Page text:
The digital economy has never been stronger. Above all, the ongoing COVID-19 pandemic has forced the world to adopt technology in our everyday life and conducting contactless transactions starkly clear. Digital connectivity has become important not only for the economy and education but also it has become circular for social issues and accessing vital information, products, and services such as those related to health during this crisis. (World Bank, 2021).
Within the Middle East and North Africa (MENA) region, the essential components for a prosperous digital future are readily available since the region boasts a sizable and well-educated youth who enthusiastically adopted new digital and mobile technologies on a broad scale. Additionally, the region possesses a highly educated female population, offering immense potential for driving future growth and job creation. Consequently, it becomes imperative for MENA countries to evolve into “learning societies” to meet the evolving demands of the digital economy (World Bank, 2021).
Gender Equality in Education:
Over the last few decades, MENA countries have made substantial strides towards achieving gender equality in education. Completion rates for lower secondary education are nearly equal for both girls and boys in MENA, closely mirroring global rates (females: 77.3 percent, males: 76.7 percent) (World Bank Data). Notably, the United Arab Emirates, Egypt, Saudi Arabia, Kuwait, and Qatar have successfully closed gender gaps in primary education. Regarding secondary education, countries like the UAE, Algeria, Bahrain, Jordan, Kuwait, Lebanon, and Tunisia have achieved gender parity, noting that Jordan and Lebanon having lower overall enrolment rates. In tertiary education, all nations in the region managed to eliminate gender disparities (WEF, 2022).
Gender Equality in Labor Force Participation:
Despite advancements in education, gender equality in labor force participation remains a critical concern for women in the MENA region. The gender gap in economic participation has marginally increased from 44 percent to 46 percent in MENA during 2022. Kuwait and Jordan lead the regional rankings in this regard, while Morocco, Tunisia, and Egypt came at the lower end of the spectrum.
Skills Gap in the Digital Economy:
In the digital economy, skills have become the currency of success. The demand for digital jobs has expanded 2-3 times faster than traditional work between 2010 and 2016 (International Labor Office). The sharing economy’s exponential growth underscores the value of digital skills, with an expected growth rate of over 25 percent by 2030 (P. Robert, 2016). With regard to the MENA region, the digital economy accounts for a mere 4 percent of GDP, significantly below the global average of 22 percent (World Bank, 2021).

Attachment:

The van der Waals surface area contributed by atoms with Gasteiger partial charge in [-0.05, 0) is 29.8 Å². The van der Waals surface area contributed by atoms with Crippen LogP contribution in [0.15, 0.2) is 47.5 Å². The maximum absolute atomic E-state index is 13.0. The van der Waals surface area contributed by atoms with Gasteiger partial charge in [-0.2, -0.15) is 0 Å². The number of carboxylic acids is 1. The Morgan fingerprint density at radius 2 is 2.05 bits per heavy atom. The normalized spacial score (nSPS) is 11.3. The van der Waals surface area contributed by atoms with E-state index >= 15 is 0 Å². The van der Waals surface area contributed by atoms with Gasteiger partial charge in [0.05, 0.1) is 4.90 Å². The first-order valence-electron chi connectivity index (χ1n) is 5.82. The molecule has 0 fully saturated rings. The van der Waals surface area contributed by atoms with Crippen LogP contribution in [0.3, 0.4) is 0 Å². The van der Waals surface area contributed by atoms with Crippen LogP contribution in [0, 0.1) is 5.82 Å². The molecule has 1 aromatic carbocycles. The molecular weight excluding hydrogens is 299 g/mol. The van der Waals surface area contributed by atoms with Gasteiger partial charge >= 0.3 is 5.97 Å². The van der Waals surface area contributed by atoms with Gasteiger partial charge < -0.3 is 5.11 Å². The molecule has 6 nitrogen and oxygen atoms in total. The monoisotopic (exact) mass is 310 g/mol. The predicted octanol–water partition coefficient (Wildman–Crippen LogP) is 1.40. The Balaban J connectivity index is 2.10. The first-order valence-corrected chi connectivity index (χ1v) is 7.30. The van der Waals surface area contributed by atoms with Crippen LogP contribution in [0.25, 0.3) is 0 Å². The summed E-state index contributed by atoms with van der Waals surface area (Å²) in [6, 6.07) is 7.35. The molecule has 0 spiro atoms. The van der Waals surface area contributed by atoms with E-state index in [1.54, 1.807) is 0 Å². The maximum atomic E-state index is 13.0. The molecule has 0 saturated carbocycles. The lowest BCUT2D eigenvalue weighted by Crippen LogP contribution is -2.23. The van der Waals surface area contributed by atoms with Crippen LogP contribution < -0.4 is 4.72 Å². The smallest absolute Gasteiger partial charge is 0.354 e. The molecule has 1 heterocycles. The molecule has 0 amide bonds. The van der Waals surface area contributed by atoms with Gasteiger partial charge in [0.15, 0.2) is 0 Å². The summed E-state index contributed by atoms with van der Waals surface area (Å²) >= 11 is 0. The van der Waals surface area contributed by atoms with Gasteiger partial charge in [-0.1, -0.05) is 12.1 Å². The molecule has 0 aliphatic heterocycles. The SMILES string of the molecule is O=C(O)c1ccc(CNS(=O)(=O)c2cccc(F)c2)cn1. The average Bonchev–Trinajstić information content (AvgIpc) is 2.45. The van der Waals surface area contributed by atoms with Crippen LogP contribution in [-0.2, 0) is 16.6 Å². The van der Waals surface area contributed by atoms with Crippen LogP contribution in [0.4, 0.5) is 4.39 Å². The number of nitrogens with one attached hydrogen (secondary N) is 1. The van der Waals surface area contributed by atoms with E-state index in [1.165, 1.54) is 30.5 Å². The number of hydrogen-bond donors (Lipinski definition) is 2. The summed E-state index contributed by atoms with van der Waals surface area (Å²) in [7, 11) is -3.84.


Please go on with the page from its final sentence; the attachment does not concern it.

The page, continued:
Investing in Digital Skills:
To thrive in the digital age, the MENA region countries must invest in a robust education system that equips individuals with essential soft skills such as problem-solving, ICT proficiency, self-organization, and creativity. Unlike traditional roles that require basic literacy and numeracy, the digital economy demands a broader skill set. Failing to bridge such skills gap could leave a significant portion of the workforce behind in a digitally intensive labor market (OECD, 2018).
National Strategies and Gender Balance
Countries in the MENA region implemented numerous digitalization and artificial intelligence strategies and policies to address the skills gap. However, many of these strategies have overlooked the importance of gender balance. For instance, the United Arab Emirates has developed comprehensive policies to equip the young generation with the skills required for future challenges, including the adoption of advanced skills and digital economy strategies. Moving to Jordan, the kingdom has expanded its portfolio to include the Ministry of Digital Economy and Entrepreneurship and has developed strategies and policies for artificial intelligence. Egypt has also launched the ICT Sustainable Development Strategy 2030 and the National Artificial Intelligence Strategy. While these strategies focus on digital economy and artificial intelligence, addressing gender balance in this area remains a crucial aspect that needs attention.
In conclusion, achieving gender equality in digital skills and ensuring that women are active participants in the digital economy is essential for the MENA region’s sustainable growth and prosperity. National strategies should prioritize gender balance to harness the full potential of the region’s highly educated female population and bridge the skills gap in the digital era.